Category Archives: Philosophy

On Visiting Myopia


This week on Facebook: I thought the quote that Freedom meant freedom from material want  too difficult to answer although I did try, but notions of freedom and material wants come with such a variance that any general answer would be virtually impossible and any specific answer dependant on how the quote was interpreted. This became apparent from an interesting exchange that developed between Colin and Scott in response to my published article on Monday. Read more of this post

In Praise of Forgetting


This week on Facebook: I was going to use an article on David Rieff’s book/essay In Praise of Forgetting: Historical Memory and Its Ironies in my post on forgetfulness but decided against its inclusion. What I did find interesting though were the reviews of Rieff’s short work received (it is clearly an essay rather than a book). There is — to my mind — a significance in the references to historic memories that the authors selectively chose to include in their reviews and in those that they did not mention. Particularly the impact that their education had in fostering historical memory and the contemporary ironies it creates. Read more of this post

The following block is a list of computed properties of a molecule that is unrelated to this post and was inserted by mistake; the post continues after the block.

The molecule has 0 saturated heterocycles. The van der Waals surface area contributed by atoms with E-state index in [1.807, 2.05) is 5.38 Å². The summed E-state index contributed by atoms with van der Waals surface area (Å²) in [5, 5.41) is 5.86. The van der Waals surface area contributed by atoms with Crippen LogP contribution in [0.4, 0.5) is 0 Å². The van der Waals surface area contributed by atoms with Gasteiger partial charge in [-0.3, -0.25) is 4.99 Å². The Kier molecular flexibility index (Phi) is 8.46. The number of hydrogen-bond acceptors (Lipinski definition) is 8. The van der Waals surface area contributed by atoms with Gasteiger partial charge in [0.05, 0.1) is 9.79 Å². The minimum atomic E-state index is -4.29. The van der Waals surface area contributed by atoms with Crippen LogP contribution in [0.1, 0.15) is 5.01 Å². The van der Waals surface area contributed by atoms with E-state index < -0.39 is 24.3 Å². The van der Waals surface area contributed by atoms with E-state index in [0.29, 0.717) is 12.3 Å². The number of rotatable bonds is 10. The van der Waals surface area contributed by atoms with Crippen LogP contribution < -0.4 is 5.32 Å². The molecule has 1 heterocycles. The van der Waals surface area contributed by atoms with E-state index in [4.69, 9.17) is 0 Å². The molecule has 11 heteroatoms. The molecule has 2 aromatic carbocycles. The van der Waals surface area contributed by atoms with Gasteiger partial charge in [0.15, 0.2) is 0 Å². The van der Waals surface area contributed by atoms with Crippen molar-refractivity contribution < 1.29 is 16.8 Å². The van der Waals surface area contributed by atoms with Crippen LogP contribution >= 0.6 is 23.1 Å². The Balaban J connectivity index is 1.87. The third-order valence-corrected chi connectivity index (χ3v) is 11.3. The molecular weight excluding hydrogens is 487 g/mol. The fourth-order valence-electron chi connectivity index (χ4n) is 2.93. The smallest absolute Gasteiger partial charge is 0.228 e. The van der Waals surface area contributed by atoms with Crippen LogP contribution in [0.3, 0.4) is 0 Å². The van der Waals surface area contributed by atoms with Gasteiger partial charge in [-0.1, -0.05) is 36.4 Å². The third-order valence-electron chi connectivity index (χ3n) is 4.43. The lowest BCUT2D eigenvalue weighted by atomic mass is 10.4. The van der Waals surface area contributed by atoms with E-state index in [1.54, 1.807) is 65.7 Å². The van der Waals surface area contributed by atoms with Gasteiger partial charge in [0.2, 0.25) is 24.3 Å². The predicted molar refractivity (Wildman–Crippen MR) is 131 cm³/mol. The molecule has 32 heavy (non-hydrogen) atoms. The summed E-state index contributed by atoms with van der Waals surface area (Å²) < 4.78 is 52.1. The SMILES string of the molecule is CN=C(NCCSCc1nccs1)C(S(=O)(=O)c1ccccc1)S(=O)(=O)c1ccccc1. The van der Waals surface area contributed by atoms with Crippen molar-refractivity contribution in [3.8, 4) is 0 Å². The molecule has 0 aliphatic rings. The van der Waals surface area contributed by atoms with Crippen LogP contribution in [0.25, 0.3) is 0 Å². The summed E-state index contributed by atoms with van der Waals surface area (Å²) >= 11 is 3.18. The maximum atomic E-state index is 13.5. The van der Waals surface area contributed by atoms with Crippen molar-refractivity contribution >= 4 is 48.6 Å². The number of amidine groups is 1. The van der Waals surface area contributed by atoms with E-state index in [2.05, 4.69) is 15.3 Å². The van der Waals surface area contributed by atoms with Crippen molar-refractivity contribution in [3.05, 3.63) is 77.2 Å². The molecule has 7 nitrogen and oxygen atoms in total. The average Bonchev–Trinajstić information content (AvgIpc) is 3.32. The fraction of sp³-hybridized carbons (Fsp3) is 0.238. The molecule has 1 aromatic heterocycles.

Freedom of Expression and Democracy


In 2008 Sir Ken Macdonald, QC, the then Director of Public Prosecutions (DPP) gave a speech on Free Expression and the Rule of Law  at the Birmingham Law School. The DPP remarking that:

“An opinion, in and of itself, cannot be criminal. Ever. Just as the law should not attack thought, it should also be slow to proscribe speech or expression simply because it is capable of causing offence. If you want to be able to say things that others don’t like or find challenging, you need to be willing to hear things that you don’t like”.

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Easter Week 2016